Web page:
“If we are all going to start supplying A2 milk, will there still be a premium when the world is awash with it in five or 10 years time?” he queries.
“That is the question mark I have on it. I am looking at doing it… but knowing full well that if lots of other farmers in New Zealand, Australia and worldwide are doing it, will there be a premium for it if it is a common thing?”.
Plenty of farmers are talking about it and have seen the rise of The a2 Milk Company on the stock exchange, he says. Some worldwide companies are looking at it.
“The only word of caution: is there going to be a flood of A2 milk and will there be a premium after that?”...
Lewis’s supply company Open Country Dairy is also looking at A2 milk. “But so is everyone else around the world. With everyone looking at it and looking to breed A2 milk, what is going to happen to the supply and demand graph?” he cites as his main reservation.Having just covered supply and demand in ECONS102 last week, we can answer that last question. What will happen to the supply and demand graph?
Consider the market diagrams below. On the left is the market for standard milk, and on the right is the market for A2 milk. Assuming the scales on the price axes are the same, you can see that there is a price premium for A2 milk (the farm-gate price of A2 milk, PA, is greater than the farm-gate price of standard milk, P0). If the costs of having a herd of A2 cows probably aren't too much different from having standard cows, then the price premium for A2 milk translates into higher profits for farmers with A2 cows.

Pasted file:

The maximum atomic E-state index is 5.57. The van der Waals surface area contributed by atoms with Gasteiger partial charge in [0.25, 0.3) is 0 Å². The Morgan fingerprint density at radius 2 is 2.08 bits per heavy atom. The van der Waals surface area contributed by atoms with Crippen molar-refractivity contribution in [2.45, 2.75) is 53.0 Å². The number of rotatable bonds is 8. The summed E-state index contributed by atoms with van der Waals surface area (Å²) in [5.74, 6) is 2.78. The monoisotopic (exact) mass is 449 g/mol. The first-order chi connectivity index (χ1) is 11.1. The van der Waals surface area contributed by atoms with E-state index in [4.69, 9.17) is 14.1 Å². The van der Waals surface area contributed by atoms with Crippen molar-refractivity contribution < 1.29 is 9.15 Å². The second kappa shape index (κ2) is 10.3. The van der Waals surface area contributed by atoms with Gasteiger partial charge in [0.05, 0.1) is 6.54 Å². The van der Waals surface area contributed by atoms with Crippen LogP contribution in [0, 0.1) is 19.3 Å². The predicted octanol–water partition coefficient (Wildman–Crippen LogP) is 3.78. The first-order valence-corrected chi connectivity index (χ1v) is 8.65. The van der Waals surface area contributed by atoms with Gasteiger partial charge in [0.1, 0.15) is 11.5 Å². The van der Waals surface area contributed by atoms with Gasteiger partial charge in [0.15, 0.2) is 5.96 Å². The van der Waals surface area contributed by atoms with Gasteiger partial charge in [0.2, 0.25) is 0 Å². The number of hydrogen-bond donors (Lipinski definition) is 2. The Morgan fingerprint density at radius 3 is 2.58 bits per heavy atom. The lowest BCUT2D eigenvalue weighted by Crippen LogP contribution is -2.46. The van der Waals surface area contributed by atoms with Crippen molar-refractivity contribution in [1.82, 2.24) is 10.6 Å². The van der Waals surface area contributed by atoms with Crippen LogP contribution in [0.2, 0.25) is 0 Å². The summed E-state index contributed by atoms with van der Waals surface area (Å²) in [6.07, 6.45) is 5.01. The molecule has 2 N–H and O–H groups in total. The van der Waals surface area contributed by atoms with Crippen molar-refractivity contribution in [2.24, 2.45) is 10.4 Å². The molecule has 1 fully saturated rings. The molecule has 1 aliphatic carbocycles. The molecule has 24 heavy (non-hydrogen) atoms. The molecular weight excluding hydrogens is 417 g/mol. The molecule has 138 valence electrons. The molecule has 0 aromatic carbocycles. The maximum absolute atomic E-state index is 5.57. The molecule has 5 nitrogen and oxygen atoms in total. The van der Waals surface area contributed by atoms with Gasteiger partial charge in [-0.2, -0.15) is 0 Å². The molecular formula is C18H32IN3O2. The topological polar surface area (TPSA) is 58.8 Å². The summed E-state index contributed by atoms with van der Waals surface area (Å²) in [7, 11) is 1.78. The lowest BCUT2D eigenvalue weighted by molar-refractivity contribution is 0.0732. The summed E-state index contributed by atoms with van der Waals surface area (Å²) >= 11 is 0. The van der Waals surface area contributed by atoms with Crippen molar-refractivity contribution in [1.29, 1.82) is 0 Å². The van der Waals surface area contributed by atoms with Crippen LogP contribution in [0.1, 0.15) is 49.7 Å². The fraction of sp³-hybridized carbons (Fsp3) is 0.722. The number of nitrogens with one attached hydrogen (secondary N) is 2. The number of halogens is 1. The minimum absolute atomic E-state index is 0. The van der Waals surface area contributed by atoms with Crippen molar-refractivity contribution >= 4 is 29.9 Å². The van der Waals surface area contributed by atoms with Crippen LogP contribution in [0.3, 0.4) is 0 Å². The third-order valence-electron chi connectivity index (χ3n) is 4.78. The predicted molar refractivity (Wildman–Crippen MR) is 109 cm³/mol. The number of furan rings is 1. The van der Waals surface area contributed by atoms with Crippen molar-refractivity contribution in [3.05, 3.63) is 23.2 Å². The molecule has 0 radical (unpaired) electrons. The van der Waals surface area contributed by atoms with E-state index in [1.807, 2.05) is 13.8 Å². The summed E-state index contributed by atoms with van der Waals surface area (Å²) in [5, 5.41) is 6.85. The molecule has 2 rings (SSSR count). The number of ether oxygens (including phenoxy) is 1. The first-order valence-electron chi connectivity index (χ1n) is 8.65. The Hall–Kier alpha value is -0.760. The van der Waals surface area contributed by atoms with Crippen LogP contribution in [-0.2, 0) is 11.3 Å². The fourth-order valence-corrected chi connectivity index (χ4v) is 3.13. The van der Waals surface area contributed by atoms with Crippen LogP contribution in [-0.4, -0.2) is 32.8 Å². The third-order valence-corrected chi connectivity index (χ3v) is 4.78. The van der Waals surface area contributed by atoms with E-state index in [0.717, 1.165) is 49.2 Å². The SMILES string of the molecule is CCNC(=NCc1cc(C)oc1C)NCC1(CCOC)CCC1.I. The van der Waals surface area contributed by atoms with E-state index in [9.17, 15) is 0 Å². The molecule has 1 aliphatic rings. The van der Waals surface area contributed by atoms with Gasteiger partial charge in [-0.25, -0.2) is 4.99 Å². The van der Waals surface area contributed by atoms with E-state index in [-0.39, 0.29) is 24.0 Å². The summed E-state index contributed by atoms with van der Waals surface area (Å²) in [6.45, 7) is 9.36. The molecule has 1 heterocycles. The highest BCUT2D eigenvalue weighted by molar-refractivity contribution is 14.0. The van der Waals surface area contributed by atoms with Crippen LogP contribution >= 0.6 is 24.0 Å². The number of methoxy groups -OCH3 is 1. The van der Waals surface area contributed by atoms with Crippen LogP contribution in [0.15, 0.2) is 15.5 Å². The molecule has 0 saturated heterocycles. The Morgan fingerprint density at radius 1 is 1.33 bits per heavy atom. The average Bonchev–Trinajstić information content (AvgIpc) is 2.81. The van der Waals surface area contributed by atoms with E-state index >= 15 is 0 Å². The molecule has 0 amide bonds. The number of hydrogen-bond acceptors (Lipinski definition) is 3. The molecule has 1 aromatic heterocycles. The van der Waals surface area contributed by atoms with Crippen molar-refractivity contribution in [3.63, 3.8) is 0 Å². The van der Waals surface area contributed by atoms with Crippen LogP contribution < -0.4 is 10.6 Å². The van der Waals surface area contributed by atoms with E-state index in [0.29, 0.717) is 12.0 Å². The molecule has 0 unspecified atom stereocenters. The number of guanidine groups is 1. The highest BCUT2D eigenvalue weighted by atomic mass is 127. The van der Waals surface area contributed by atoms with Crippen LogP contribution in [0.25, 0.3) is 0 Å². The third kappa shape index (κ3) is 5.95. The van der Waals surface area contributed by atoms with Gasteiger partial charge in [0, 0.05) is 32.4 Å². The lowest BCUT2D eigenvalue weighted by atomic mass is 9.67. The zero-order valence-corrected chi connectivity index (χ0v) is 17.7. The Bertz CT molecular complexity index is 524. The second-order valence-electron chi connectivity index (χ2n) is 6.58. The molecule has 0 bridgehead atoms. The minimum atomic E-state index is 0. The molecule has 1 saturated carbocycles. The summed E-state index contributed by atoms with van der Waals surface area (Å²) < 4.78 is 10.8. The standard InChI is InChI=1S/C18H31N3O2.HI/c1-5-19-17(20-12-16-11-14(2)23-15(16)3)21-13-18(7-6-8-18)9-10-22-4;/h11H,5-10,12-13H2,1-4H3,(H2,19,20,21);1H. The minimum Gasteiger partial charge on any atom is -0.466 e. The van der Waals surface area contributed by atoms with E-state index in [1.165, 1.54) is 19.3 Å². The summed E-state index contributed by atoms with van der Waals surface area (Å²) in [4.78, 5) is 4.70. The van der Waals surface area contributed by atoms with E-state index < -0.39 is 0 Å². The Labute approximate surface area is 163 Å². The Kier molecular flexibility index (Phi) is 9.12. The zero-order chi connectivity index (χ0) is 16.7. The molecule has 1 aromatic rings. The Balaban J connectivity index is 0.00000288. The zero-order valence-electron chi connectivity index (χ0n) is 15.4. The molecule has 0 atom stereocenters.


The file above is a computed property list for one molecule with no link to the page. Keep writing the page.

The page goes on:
Consider what happens next, as shown in the second diagram below. Higher profits for A2 milk attract some farmers to switch from standard cows to A2 cows, as Lewis noted above. The supply of A2 milk increases, from SA to SB. This decreases the price of A2 milk from PA to PB. At the same time, the supply of standard milk decreases, from S0 to S1, which pushes the price of standard milk up from P0 to P1. Notice that the price premium has shrunk, which is obviously what Lewis is worried about.
Of course, the price decrease in A2 milk is based on the assumption that demand remains constant. Demand for A2 milk is increasing. The price will fall in absolute terms if the increase in supply is greater than the increase in demand. Otherwise (if the increase in demand is greater than the increase in supply), the price will rise. However, regardless of what happens to the price of A2 milk in absolute terms, the price of standard milk will increase as farmers exit that sub-market and move into A2 milk production. So, relative to the price of standard milk, it does seem likely that the price premium for A2 milk will eventually fall.